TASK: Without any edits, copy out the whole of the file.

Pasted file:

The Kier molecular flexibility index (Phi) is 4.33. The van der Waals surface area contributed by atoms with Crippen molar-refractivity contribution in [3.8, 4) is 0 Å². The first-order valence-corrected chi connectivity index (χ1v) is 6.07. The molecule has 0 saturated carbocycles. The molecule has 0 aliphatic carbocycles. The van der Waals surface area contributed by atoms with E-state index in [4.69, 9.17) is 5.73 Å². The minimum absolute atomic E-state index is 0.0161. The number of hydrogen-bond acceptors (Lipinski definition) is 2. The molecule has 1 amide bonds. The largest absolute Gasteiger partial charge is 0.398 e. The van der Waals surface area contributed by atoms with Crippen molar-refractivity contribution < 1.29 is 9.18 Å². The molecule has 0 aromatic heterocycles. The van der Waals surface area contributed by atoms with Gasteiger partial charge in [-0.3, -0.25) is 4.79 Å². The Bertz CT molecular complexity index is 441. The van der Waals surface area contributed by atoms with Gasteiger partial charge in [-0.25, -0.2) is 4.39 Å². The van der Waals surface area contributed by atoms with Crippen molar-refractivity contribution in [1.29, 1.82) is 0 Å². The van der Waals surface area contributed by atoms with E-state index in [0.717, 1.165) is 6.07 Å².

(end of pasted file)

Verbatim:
The Kier molecular flexibility index (Phi) is 4.33. The van der Waals surface area contributed by atoms with Crippen molar-refractivity contribution in [3.8, 4) is 0 Å². The first-order valence-corrected chi connectivity index (χ1v) is 6.07. The molecule has 0 saturated carbocycles. The molecule has 0 aliphatic carbocycles. The van der Waals surface area contributed by atoms with E-state index in [4.69, 9.17) is 5.73 Å². The minimum absolute atomic E-state index is 0.0161. The number of hydrogen-bond acceptors (Lipinski definition) is 2. The molecule has 1 amide bonds. The largest absolute Gasteiger partial charge is 0.398 e. The van der Waals surface area contributed by atoms with Crippen molar-refractivity contribution < 1.29 is 9.18 Å². The molecule has 0 aromatic heterocycles. The van der Waals surface area contributed by atoms with Gasteiger partial charge in [-0.3, -0.25) is 4.79 Å². The Bertz CT molecular complexity index is 441. The van der Waals surface area contributed by atoms with Gasteiger partial charge in [-0.25, -0.2) is 4.39 Å². The van der Waals surface area contributed by atoms with Crippen molar-refractivity contribution in [1.29, 1.82) is 0 Å². The van der Waals surface area contributed by atoms with E-state index in [0.717, 1.165) is 6.07 Å².